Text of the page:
For his career, Coleman has 528 carries, 2,340 rushing yards, and 18 touchdowns. He is not only a solid rusher, however, as his receiving ability makes him a true three-down threat. In 2018, he caught 32 passes for 276 yards and five receiving touchdowns. For his career, he has 92 receptions, 1,010 receiving yards, and 11 receiving touchdowns.

Coleman also has never played more than 54% of the Falcons’ offensive snaps—a high-water mark that he reached this season. Even though he was clearly the more talented back, the Falcons still went with Ito Smith on 29% of the team’s snaps. Smith gained 315 rushing yards on 90 carries, an average of 3.5 yards per attempt. He also managed four rushing touchdowns and 27 receptions for 152 yards. If Coleman were to leave, moving to a team that offered him a more advanced role within the offense, he would shine.

What Will He Cost?

The Atlanta Journal-Constitution speculates that the starting point for a Coleman contract will be the one signed last offseason by Jerrick McKinnon. It should surprise no one that the 49ers, with Kyle Shanahan coaching, were the team to sign McKinnon. Coleman and McKinnon have very similar career numbers, and McKinnon signed a four-year deal worth $30 million last March.

Coleman has great size at 6’1” and 210 pounds, and he also possesses electric breakaway speed, posting a 4.4-second forty-yard dash time at his pro day in 2015. His NFL career has been one full of big-plays, as well, as he has logged a rush of over 50 yards in each of the last three seasons; he also has a reception of at least 39 yards in each of the last three years. For comparison, McCoy’s longest rush last year went for 28 yards, and his longest reception went for 24.

If Coleman can be signed for $30 million over four years, the Bills should jump at the chance. For what it’s worth, Spotrac calculates Coleman’s market value a bit lower than McKinnon’s, giving Coleman a four-year deal at $20 million, which would be a tremendous steal for Buffalo. My issue with that comparison is that he’s being compared to McKinnon, Isaiah Crowell, Rex Burkhead, and Dion Lewis. Coleman is far more talented—and has been more productive—than Crowell and Burkhead, and Lewis signed his contract coming off of an ACL tear, so those comps may be weighing him down unnecessarily.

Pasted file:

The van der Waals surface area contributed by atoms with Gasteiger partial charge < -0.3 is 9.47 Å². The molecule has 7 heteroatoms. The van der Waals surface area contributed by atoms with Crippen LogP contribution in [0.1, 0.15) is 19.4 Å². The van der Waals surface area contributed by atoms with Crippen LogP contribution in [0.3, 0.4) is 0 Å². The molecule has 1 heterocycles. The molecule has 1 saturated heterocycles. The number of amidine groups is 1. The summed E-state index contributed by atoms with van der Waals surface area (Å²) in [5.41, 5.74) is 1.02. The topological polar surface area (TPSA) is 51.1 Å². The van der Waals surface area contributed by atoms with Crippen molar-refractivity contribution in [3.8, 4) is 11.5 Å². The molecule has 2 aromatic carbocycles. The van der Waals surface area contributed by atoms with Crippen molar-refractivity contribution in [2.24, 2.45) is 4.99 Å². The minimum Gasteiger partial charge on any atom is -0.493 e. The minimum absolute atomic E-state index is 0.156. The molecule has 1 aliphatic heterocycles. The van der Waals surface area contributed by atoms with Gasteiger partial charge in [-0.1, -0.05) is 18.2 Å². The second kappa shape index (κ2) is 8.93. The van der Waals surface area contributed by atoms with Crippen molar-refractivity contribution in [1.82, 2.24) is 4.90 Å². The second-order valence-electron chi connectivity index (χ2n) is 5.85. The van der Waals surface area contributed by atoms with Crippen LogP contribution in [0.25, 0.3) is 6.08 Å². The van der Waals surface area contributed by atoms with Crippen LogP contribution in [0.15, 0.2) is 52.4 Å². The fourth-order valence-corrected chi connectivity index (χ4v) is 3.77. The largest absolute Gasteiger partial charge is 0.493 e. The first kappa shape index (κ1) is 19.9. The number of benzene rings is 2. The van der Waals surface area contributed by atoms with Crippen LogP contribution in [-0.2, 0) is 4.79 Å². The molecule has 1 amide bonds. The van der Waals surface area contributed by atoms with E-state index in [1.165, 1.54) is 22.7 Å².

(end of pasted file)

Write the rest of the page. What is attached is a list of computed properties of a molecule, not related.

McKinnon’s four-year deal contained $18 million in guaranteed money, which would probably be a good starting point for Coleman, as well. If weighing it on percentage, guaranteeing him 60% of the contract regardless of its total value may be enough. Either way, signing Coleman would be a good “get” for Brandon Beane and company.


Overhauling the offense is something that has to happen if the Bills are going to compete in 2019 and beyond. In order to overhaul the team, the Bills have to be aggressive in pursuing and acquiring talent. A player of Tevin Coleman’s ability level, given his age, relative lack of wear and tear, and explosiveness, makes him a perfect fit in offensive coordinator Brian Daboll’s offense. When free agency opens in March, Buffalo should be on the phone with Coleman’s representation as soon as possible.